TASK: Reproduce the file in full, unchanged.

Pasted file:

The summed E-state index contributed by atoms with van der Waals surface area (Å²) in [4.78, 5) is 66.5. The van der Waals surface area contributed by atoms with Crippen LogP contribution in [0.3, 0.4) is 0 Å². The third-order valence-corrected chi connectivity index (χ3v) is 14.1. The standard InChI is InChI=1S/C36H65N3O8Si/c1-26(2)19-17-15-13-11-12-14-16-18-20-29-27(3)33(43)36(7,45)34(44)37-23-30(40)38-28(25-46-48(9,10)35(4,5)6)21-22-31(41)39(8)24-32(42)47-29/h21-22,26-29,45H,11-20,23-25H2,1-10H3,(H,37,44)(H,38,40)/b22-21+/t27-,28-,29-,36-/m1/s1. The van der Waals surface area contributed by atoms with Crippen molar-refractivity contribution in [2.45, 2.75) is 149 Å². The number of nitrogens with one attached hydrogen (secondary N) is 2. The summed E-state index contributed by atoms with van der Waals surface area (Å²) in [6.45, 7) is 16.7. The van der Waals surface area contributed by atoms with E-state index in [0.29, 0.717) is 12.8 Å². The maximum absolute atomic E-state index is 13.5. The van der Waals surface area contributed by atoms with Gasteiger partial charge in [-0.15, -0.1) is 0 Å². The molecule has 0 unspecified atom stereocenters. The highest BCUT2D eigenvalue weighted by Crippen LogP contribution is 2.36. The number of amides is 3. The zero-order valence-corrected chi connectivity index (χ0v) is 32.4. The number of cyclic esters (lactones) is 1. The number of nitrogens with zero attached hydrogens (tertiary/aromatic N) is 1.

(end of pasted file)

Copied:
The summed E-state index contributed by atoms with van der Waals surface area (Å²) in [4.78, 5) is 66.5. The van der Waals surface area contributed by atoms with Crippen LogP contribution in [0.3, 0.4) is 0 Å². The third-order valence-corrected chi connectivity index (χ3v) is 14.1. The standard InChI is InChI=1S/C36H65N3O8Si/c1-26(2)19-17-15-13-11-12-14-16-18-20-29-27(3)33(43)36(7,45)34(44)37-23-30(40)38-28(25-46-48(9,10)35(4,5)6)21-22-31(41)39(8)24-32(42)47-29/h21-22,26-29,45H,11-20,23-25H2,1-10H3,(H,37,44)(H,38,40)/b22-21+/t27-,28-,29-,36-/m1/s1. The van der Waals surface area contributed by atoms with Crippen molar-refractivity contribution in [2.45, 2.75) is 149 Å². The number of nitrogens with one attached hydrogen (secondary N) is 2. The summed E-state index contributed by atoms with van der Waals surface area (Å²) in [6.45, 7) is 16.7. The van der Waals surface area contributed by atoms with E-state index in [0.29, 0.717) is 12.8 Å². The maximum absolute atomic E-state index is 13.5. The van der Waals surface area contributed by atoms with Gasteiger partial charge in [-0.15, -0.1) is 0 Å². The molecule has 0 unspecified atom stereocenters. The highest BCUT2D eigenvalue weighted by Crippen LogP contribution is 2.36. The number of amides is 3. The zero-order valence-corrected chi connectivity index (χ0v) is 32.4. The number of cyclic esters (lactones) is 1. The number of nitrogens with zero attached hydrogens (tertiary/aromatic N) is 1.